So all it needed was a good cleaning inside and out, and, of course, a complete replacement of the skin. Some camera skins were made of original leather. This one was not, which is why it was crumbling apart.

Replacement camera skins are readily available on the internet, and can be had in a variety of colors and textures, and even in wood veneers. I found the skin I wanted at a place called Hugo Studio,  HugoStudio, where I bought a real leather tan skin set for $20. It was a close match the original Polaroid color.

The first task was to get the old skin off of the camera -- -- not an easy task if it is made of fake leather. I used two painting knives and some Bestine solvent. Painting knives are very flexible and not overly sharp so it wasn't difficult to work them under the covering and slide them in. Bestine is a solvent used by artists for removing old, dried rubber cement. It worked perfectly here.  I suppose that Goo Gone might also have served the same purpose.

Once I  had a start of picking up the skin, I would spread some Bestine along the seam and continue working the skin off with the painting knives. While not fun, it wasn't too difficult and didn't take more than an hour to get all the skins off.

After the skins were off, I cleaned the plastic with alcohol and then used Novus Plastic Polish to remove the scratches on the plastic and then polish it. Novus comes in three strengths: 3 is like a compound and good for removing the scratches; 2 gives a finer shine to the surface; and 1 is a final, gloss-like coat.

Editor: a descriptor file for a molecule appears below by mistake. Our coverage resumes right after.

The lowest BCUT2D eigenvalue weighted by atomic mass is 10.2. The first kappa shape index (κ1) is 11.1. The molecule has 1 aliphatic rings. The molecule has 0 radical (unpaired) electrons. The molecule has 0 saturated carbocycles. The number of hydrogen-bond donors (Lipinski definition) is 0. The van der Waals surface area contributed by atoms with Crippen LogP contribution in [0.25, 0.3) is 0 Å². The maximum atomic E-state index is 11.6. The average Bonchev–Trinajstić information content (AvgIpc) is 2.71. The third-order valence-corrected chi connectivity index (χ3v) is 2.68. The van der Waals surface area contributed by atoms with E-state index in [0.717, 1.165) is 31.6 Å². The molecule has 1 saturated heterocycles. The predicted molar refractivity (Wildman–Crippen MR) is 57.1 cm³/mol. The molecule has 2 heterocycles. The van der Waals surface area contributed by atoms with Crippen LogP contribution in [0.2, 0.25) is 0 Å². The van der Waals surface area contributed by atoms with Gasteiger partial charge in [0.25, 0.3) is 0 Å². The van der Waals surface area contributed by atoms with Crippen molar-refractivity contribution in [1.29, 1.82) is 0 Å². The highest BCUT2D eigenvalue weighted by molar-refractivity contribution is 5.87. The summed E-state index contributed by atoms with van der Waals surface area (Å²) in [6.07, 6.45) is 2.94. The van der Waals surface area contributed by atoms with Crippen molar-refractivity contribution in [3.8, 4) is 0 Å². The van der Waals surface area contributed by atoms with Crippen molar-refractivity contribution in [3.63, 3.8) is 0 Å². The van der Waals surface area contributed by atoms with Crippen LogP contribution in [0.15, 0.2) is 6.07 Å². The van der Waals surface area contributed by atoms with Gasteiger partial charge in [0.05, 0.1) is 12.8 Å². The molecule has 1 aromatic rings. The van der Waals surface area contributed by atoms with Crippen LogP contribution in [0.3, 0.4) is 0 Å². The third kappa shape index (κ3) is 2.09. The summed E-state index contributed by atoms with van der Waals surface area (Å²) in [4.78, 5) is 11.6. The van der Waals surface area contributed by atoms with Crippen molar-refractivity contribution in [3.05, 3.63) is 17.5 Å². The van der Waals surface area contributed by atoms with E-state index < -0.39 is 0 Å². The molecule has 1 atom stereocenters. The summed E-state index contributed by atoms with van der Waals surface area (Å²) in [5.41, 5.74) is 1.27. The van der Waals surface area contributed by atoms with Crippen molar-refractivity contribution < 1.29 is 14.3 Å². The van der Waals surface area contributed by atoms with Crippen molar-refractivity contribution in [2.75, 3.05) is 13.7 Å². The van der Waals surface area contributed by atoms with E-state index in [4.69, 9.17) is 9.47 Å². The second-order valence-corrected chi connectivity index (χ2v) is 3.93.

At this time, I also cleaned the inside of the camera in the front, where the film pack is inserted. The rollers in here are usually coated with some gunk from the processing chemicals. I cleaned them off using alcohol and Q-Tips, and then sprayed the whole camera, in and out, with a dust can. 

Next I ordered a set of genuine tan leather skins from a place called Hugo Studio. They have many other colors, textures, and materials available. When re-skinning, it's best to start with the bottom two and then proceed to the top three, saving the one on the viewfinder for last. When positioning the skins, you can make them more pliable to move around if you coat the surface of the plastic with alcohol or non-moisturizing Purell. Both methods worked, but the Purell didn't evaporate as fast as the alcohol and gave me more time to work the skin into the form. It was not very difficult.  Just start at one side, anchor two corners, and work it slowly into place from the anchored bottom to the other side. Don't lay it all down at once. If you do get some bubbles that you can't work out, a tiny pin-prick will let the air out so they will lie flat.

So, here is the finished camera -- cleaned, restored, and ready to do battle as long as someone keeps producing film for it. The cell phone camera has replaced the spontaneity of instant image capture, but it doesn't provide the tangible result of a print -- something you can hold, pass around, or hang up as a daily reminder of an event. There is something private about a print. It is unique, whereas a mobile image is one in an environment of millions.  Plus, you can say anything you want about Polaroid cameras, the bottom line is the SK-70 camera is truly an amazing invention and sure is fun to use.